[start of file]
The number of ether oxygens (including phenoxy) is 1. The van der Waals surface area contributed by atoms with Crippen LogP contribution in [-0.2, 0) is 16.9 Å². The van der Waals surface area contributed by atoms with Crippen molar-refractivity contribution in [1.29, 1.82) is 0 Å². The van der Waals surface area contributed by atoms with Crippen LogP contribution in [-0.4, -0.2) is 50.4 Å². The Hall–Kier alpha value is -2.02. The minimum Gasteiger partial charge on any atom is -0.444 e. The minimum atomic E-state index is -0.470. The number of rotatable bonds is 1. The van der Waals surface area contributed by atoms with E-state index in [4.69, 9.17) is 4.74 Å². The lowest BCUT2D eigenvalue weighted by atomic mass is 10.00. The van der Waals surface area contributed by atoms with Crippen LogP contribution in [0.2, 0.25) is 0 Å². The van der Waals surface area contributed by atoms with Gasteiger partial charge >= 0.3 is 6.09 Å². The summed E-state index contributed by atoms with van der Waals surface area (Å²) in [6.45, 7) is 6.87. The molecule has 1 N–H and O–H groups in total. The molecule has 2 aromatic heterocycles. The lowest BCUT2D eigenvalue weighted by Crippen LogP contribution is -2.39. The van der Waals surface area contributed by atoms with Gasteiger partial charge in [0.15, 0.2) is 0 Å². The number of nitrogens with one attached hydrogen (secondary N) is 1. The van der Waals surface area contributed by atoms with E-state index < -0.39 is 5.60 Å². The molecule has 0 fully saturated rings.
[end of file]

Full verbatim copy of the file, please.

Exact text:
The number of ether oxygens (including phenoxy) is 1. The van der Waals surface area contributed by atoms with Crippen LogP contribution in [-0.2, 0) is 16.9 Å². The van der Waals surface area contributed by atoms with Crippen molar-refractivity contribution in [1.29, 1.82) is 0 Å². The van der Waals surface area contributed by atoms with Crippen LogP contribution in [-0.4, -0.2) is 50.4 Å². The Hall–Kier alpha value is -2.02. The minimum Gasteiger partial charge on any atom is -0.444 e. The minimum atomic E-state index is -0.470. The number of rotatable bonds is 1. The van der Waals surface area contributed by atoms with E-state index in [4.69, 9.17) is 4.74 Å². The lowest BCUT2D eigenvalue weighted by atomic mass is 10.00. The van der Waals surface area contributed by atoms with Crippen LogP contribution in [0.2, 0.25) is 0 Å². The van der Waals surface area contributed by atoms with Gasteiger partial charge >= 0.3 is 6.09 Å². The summed E-state index contributed by atoms with van der Waals surface area (Å²) in [6.45, 7) is 6.87. The molecule has 1 N–H and O–H groups in total. The molecule has 2 aromatic heterocycles. The lowest BCUT2D eigenvalue weighted by Crippen LogP contribution is -2.39. The van der Waals surface area contributed by atoms with Gasteiger partial charge in [0.15, 0.2) is 0 Å². The number of nitrogens with one attached hydrogen (secondary N) is 1. The van der Waals surface area contributed by atoms with E-state index < -0.39 is 5.60 Å². The molecule has 0 fully saturated rings.